BACKGROUND

In their amended complaint (D.E. 11), plaintiffs assert three claims relating to their contention that the Board denied B.H. a FAPE:

(1) the Board failed to implement material elements of B.H.'s individualized educational programs ("IEP's") throughout the 2010-11 school year (Am. Compl. ¶¶ 115-17), including those related to educational placement ( id. ¶ 115(a)-(d)), the provision of various supplementary aids and services ( id. ¶ 116(a)-(c)), and the provision of a certified teacher to deliver classroom instruction ( id. ¶ 117);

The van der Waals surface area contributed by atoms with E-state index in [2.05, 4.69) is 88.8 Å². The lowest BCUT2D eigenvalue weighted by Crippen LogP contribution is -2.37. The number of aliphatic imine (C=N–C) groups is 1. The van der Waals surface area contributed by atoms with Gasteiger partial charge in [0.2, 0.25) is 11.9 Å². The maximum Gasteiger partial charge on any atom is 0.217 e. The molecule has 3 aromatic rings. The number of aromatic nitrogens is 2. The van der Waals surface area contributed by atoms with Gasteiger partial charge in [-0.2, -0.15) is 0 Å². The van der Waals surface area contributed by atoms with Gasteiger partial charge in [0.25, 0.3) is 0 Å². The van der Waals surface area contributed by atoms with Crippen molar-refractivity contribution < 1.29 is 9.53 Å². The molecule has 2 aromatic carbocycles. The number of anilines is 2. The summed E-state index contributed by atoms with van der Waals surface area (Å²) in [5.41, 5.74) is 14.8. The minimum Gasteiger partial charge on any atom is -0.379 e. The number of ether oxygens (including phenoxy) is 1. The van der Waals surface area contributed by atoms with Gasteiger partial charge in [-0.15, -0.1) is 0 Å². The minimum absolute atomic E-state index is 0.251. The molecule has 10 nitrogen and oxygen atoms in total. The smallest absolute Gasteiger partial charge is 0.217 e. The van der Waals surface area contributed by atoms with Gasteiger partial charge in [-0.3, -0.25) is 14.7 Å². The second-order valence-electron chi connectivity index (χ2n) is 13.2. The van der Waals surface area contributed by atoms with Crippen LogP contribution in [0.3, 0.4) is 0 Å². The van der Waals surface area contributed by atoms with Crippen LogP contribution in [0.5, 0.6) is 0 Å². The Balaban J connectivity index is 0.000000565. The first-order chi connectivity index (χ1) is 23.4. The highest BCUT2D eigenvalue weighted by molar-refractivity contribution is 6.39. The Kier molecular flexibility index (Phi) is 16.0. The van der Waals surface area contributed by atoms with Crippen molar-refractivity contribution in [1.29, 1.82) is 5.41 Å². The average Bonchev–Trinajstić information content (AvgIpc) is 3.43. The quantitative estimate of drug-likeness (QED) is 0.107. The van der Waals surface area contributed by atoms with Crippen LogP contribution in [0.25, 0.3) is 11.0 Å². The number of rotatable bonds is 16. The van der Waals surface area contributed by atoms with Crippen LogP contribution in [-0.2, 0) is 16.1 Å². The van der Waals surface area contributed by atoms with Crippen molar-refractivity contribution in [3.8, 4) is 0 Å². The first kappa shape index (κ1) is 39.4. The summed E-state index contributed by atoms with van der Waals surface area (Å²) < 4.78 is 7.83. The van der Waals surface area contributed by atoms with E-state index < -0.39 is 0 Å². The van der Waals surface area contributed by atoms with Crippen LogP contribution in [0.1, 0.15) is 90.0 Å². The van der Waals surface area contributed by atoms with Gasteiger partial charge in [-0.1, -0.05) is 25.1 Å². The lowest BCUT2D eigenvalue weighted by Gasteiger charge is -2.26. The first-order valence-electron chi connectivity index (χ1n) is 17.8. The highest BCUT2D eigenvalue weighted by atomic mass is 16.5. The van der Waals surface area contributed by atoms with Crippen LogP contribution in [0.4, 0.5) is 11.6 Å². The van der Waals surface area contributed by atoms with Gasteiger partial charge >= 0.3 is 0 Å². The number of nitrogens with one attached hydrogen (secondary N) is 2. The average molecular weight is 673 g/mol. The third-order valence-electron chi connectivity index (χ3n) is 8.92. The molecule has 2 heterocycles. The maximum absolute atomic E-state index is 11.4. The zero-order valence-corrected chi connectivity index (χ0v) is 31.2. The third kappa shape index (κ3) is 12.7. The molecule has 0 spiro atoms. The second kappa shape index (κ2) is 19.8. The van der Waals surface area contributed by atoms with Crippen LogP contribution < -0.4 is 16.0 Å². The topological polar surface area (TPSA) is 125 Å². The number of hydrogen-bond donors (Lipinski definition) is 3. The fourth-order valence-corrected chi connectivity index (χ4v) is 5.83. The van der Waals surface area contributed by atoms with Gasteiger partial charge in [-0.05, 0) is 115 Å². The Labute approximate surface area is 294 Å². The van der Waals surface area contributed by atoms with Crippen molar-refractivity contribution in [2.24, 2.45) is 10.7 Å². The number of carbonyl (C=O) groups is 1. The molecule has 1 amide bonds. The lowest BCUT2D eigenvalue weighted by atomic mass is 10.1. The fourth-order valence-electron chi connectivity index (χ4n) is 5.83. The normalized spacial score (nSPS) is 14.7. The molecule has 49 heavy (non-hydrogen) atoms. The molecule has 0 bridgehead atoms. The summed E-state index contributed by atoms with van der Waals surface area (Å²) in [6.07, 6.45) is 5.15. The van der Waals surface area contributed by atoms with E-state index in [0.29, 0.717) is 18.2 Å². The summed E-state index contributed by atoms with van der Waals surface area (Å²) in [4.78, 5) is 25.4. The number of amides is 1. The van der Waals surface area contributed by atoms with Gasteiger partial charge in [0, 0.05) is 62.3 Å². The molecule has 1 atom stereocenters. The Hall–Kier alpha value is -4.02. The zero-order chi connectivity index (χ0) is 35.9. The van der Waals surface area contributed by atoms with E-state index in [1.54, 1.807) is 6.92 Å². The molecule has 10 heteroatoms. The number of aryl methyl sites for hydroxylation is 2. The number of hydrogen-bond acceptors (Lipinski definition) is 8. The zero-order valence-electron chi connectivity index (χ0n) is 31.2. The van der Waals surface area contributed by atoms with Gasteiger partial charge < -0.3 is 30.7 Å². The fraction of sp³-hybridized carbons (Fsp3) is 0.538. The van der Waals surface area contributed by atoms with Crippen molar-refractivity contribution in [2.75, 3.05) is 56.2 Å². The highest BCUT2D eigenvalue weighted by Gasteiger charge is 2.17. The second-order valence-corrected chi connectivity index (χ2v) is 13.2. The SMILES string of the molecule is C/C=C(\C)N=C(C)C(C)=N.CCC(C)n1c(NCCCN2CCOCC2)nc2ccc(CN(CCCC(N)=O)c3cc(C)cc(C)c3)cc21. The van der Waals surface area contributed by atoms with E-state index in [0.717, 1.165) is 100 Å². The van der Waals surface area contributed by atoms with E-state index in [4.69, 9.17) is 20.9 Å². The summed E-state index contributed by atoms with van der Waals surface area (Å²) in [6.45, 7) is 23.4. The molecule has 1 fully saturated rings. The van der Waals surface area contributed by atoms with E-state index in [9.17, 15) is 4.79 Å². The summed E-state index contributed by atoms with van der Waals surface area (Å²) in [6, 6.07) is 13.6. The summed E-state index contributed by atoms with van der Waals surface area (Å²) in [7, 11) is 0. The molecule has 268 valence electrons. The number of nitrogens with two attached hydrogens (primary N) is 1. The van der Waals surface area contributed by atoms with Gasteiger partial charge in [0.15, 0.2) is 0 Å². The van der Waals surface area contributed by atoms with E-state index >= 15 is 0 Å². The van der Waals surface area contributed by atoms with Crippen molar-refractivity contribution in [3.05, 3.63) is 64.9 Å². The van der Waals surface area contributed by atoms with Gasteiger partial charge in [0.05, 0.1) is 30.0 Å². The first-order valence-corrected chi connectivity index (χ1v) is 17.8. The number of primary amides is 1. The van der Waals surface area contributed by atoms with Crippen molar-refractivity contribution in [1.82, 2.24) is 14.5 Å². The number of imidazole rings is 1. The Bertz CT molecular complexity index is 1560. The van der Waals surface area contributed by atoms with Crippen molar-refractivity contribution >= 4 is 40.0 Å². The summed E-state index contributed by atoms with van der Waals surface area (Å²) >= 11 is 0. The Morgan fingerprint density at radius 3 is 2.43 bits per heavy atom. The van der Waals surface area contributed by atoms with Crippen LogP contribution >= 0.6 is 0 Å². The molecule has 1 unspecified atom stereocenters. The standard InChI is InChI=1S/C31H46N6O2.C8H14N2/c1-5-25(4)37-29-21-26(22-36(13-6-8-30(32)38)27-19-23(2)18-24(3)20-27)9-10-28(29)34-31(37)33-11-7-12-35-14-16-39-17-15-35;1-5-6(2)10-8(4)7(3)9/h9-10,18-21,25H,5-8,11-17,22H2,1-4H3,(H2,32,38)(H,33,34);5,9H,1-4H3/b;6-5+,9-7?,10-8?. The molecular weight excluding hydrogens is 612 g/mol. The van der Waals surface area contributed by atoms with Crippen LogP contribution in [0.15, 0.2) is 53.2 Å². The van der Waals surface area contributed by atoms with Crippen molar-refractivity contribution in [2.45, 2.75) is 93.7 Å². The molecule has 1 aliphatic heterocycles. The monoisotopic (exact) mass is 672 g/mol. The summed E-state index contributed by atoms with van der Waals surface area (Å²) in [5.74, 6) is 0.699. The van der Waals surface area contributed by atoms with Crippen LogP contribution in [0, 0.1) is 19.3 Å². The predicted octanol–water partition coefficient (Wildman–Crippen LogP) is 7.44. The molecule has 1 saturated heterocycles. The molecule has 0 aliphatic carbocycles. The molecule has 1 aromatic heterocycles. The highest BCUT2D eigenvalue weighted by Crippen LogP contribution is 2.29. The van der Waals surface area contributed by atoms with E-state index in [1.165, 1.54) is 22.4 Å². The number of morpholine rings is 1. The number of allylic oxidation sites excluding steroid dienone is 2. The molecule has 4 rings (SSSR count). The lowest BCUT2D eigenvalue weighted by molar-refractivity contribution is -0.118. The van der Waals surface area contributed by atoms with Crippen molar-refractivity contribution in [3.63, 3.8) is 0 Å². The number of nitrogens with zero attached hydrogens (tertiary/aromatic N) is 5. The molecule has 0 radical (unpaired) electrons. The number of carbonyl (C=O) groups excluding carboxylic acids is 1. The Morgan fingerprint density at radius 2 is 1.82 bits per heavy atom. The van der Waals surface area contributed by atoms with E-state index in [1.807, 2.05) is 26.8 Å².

(2) the Board failed to educate B.H. in the least restrictive environment ("LRE") throughout the 2010-11 school year ( id. ¶¶ 118-21); and
(3) the Board's superintendent violated the procedural requirements of the IDEA when he unilaterally directed B.H.'s IEP team to change his placement to homebound services on 29 March 2011 ( id. ¶¶ 122-24).[5]